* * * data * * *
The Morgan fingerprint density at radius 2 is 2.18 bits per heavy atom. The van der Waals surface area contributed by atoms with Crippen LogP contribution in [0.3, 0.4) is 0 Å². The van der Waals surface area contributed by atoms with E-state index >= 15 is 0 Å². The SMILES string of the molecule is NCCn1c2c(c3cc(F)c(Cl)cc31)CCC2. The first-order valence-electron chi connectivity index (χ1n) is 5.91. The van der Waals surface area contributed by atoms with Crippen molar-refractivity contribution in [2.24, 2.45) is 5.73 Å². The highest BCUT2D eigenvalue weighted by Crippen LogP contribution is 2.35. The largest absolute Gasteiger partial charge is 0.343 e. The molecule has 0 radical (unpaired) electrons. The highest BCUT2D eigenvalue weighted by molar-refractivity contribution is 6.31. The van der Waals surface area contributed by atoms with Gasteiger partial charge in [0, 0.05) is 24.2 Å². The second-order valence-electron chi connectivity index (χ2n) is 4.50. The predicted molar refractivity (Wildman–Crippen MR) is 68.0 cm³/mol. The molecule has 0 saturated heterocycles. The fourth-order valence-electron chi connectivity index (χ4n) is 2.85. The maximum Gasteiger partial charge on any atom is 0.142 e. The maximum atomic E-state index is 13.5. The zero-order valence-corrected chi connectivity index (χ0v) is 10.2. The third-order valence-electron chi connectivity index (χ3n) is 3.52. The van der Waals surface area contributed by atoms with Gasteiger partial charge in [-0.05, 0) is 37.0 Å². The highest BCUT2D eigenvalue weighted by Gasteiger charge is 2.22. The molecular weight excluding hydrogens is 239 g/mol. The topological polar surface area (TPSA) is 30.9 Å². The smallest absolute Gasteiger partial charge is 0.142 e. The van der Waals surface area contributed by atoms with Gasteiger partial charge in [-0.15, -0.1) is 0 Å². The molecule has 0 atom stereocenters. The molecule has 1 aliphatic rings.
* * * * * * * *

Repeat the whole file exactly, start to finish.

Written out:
The Morgan fingerprint density at radius 2 is 2.18 bits per heavy atom. The van der Waals surface area contributed by atoms with Crippen LogP contribution in [0.3, 0.4) is 0 Å². The van der Waals surface area contributed by atoms with E-state index >= 15 is 0 Å². The SMILES string of the molecule is NCCn1c2c(c3cc(F)c(Cl)cc31)CCC2. The first-order valence-electron chi connectivity index (χ1n) is 5.91. The van der Waals surface area contributed by atoms with Crippen molar-refractivity contribution in [2.24, 2.45) is 5.73 Å². The highest BCUT2D eigenvalue weighted by Crippen LogP contribution is 2.35. The largest absolute Gasteiger partial charge is 0.343 e. The molecule has 0 radical (unpaired) electrons. The highest BCUT2D eigenvalue weighted by molar-refractivity contribution is 6.31. The van der Waals surface area contributed by atoms with Gasteiger partial charge in [0, 0.05) is 24.2 Å². The second-order valence-electron chi connectivity index (χ2n) is 4.50. The predicted molar refractivity (Wildman–Crippen MR) is 68.0 cm³/mol. The molecule has 0 saturated heterocycles. The fourth-order valence-electron chi connectivity index (χ4n) is 2.85. The maximum Gasteiger partial charge on any atom is 0.142 e. The maximum atomic E-state index is 13.5. The zero-order valence-corrected chi connectivity index (χ0v) is 10.2. The third-order valence-electron chi connectivity index (χ3n) is 3.52. The van der Waals surface area contributed by atoms with Gasteiger partial charge in [-0.05, 0) is 37.0 Å². The highest BCUT2D eigenvalue weighted by Gasteiger charge is 2.22. The molecular weight excluding hydrogens is 239 g/mol. The topological polar surface area (TPSA) is 30.9 Å². The smallest absolute Gasteiger partial charge is 0.142 e. The van der Waals surface area contributed by atoms with Gasteiger partial charge in [-0.15, -0.1) is 0 Å². The molecule has 0 atom stereocenters. The molecule has 1 aliphatic rings.